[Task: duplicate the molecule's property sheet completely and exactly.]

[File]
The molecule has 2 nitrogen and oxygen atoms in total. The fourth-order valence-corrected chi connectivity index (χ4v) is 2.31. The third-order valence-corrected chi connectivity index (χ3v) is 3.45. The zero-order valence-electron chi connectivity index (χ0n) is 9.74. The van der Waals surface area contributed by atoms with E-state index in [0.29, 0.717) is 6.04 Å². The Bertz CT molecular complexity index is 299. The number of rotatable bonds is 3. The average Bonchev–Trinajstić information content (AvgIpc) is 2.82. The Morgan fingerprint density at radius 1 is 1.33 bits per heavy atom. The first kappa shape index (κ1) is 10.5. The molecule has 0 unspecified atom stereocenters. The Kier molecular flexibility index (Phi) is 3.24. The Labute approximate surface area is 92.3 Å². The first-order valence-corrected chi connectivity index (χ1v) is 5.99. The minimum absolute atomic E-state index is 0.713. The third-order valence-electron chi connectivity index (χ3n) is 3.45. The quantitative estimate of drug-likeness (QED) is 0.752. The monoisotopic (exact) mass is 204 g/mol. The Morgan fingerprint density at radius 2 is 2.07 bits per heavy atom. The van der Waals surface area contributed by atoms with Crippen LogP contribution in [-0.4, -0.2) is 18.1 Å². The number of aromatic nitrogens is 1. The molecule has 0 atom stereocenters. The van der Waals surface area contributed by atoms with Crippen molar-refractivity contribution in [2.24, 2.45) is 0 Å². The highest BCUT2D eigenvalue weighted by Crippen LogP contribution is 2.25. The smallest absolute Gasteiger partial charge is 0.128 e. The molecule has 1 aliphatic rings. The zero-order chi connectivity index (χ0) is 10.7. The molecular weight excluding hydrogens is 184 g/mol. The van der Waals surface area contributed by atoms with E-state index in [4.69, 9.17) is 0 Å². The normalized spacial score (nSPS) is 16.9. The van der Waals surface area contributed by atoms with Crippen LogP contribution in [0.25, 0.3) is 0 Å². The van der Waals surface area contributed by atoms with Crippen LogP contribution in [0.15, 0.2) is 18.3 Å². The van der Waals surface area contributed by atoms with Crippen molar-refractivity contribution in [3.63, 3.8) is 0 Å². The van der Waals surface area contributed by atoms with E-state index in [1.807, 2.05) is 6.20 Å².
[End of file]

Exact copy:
The molecule has 2 nitrogen and oxygen atoms in total. The fourth-order valence-corrected chi connectivity index (χ4v) is 2.31. The third-order valence-corrected chi connectivity index (χ3v) is 3.45. The zero-order valence-electron chi connectivity index (χ0n) is 9.74. The van der Waals surface area contributed by atoms with E-state index in [0.29, 0.717) is 6.04 Å². The Bertz CT molecular complexity index is 299. The number of rotatable bonds is 3. The average Bonchev–Trinajstić information content (AvgIpc) is 2.82. The Morgan fingerprint density at radius 1 is 1.33 bits per heavy atom. The first kappa shape index (κ1) is 10.5. The molecule has 0 unspecified atom stereocenters. The Kier molecular flexibility index (Phi) is 3.24. The Labute approximate surface area is 92.3 Å². The first-order valence-corrected chi connectivity index (χ1v) is 5.99. The minimum absolute atomic E-state index is 0.713. The third-order valence-electron chi connectivity index (χ3n) is 3.45. The quantitative estimate of drug-likeness (QED) is 0.752. The monoisotopic (exact) mass is 204 g/mol. The Morgan fingerprint density at radius 2 is 2.07 bits per heavy atom. The van der Waals surface area contributed by atoms with Crippen LogP contribution in [-0.4, -0.2) is 18.1 Å². The number of aromatic nitrogens is 1. The molecule has 0 atom stereocenters. The van der Waals surface area contributed by atoms with Crippen molar-refractivity contribution in [2.24, 2.45) is 0 Å². The highest BCUT2D eigenvalue weighted by Crippen LogP contribution is 2.25. The smallest absolute Gasteiger partial charge is 0.128 e. The molecule has 1 aliphatic rings. The zero-order chi connectivity index (χ0) is 10.7. The molecular weight excluding hydrogens is 184 g/mol. The van der Waals surface area contributed by atoms with E-state index in [4.69, 9.17) is 0 Å². The normalized spacial score (nSPS) is 16.9. The van der Waals surface area contributed by atoms with Crippen LogP contribution in [0.25, 0.3) is 0 Å². The van der Waals surface area contributed by atoms with Crippen LogP contribution in [0.15, 0.2) is 18.3 Å². The van der Waals surface area contributed by atoms with Crippen molar-refractivity contribution in [3.63, 3.8) is 0 Å². The van der Waals surface area contributed by atoms with E-state index in [1.807, 2.05) is 6.20 Å².